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Optimum Mud Mixing tank configurations, and bottom line mixer costs and efficiencies:

Priced Mixer: Mud Slurry Mixing System
Mud Slurry Mixer Engineering Specifications

Mud Slurry Mixing System 
Pricing: 20,000 gallon Mud Slurry Mixing SystemA 20,000 gallon tank is typical for mud mixing processing.  The key question to consider is what might be the optimal configuration for this application and does that tank configuration influence the bottom line.  

Overland transport is generally limited to 12' diameter tanks.  For a vertical cylindrical tank, to achieve 20,000 gallons, the resultant straight wall would need to be 25' tall.  If a single mixer is used for this application, a rough estimate for this mixer would be about $32,000.  This make no mention of the related design costs required for the tank structure that would need to support the design loads (weight, torque and bending moment) of a top mounted mixer for a vertical-on-tank-centerline mounting arrangement.  

In consideration of numerous other mixing applications, such as flocculation for example, it is quite common to use multiple mixers in the floc basin rather than to use either one or two large mixers.  This concept can prove to be quite useful in handling slurries or slurry mixing for the purpose of waste oil recovery.  There are numerous reason for the use of multiple mixers.  

In this instance the initial cost of four or five (4-5) smaller mixers to handle the 20,000 gallon capacity is significantly less expensive than the use of one (1) large mixer.  It also evident that the performance of multiple mixers in a rectangular tank design for slurry suspension is vastly superior.  From a common sense view, covering the overall rectangular area with smaller circles (diameter of the impellers) is just better than a few or even one large one.  There are still even more advantage and considerations such as reduced continual energy demand (horsepower).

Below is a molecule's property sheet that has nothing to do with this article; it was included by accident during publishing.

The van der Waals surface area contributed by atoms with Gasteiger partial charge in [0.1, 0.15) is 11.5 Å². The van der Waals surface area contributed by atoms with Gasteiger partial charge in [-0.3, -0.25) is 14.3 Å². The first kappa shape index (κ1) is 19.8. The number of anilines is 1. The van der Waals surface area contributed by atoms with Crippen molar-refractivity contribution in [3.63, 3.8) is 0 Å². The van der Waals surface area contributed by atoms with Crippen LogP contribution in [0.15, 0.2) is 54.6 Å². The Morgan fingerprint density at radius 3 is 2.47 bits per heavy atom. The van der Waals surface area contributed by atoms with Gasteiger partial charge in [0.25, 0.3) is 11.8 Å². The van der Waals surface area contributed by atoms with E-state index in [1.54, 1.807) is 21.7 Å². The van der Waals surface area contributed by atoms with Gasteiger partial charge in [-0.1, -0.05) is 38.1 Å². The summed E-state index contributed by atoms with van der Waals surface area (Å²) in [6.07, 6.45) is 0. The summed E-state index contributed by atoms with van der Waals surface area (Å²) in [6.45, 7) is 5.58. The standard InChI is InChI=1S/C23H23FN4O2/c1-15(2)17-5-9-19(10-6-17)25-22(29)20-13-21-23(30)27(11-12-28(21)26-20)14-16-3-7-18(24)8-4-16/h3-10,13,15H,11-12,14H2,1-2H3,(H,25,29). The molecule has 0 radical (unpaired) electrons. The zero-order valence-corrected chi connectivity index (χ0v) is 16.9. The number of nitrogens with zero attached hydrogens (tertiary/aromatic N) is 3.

Pricing: 20,000 gallon Mud Slurry Mixing SystemUsing this simple concept, in conjunction with mixer optimums, it is quite possible to drive down costs as well as to gain system efficiencies.  What is meant by a mixer optimums is that mixer costs are directly tied to torque levels, or more simply stated, the size of applied mixer, where the related cost of a larger mixer is significant versus multiple smaller ones.  In other words, the efficiencies of building 40 or 100 mixers of a smaller size compares favorably to a larger mixer that is produced in quantities between 1 and 10 per year.  For numerous applications a large mixer is the only option, however that may not be the case when considering mud or slurry mixing.   

If we were to consider an 8.5' wide x 9' tall x 38' long rectangular tank, to achieve the 20,000 gallon requirement, where it is assumed that the floor footprint is available to accommodate such a tank, there may be numerous advantages to consider.  In this particular case, due to the above stated mixer efficiencies, we considered using five (5) mixers, subdividing the overall volume into five equal rectangular sections.  The following advantages resulted:

  1. The first is related to the tank itself where the mixer design loads are distributed over the length of the tank.  In short a 9' tall wall with an 8.5' span is a much less stressful and therefore more economical as compared to the single mixer tank design. 

  2. The continual energy consumed by the multiple mixer design is 1/2 that of the single mixer design.  In this case, the laws of physics govern the solid suspension requirement.  Obviously, this may not be intuitive, however the result is apart of mixer process design optimization.  Always remember that mixer gearboxes transform horsepower into torque (the magic black box).  Torque optimums result from the mixer optimums stated above.    

  3. The initial cost of five (5) mixers was 73% of the cost of one (1) single large mixer.  This resulted directly from the consideration of mixer optimums.  

  4. Although there are five separate simple beam arrangements to span the 8.5' wide span, the cost of the simple rectangular tank is vastly less expensive than the construction of a 12' x 25' tall tank (in carbon steel), which may have to be built on site.  Remember to consider the applied design loads (torque, weight & bending moment) of the one (1) large complex mixer design.  


Industrial Portable Mixers 
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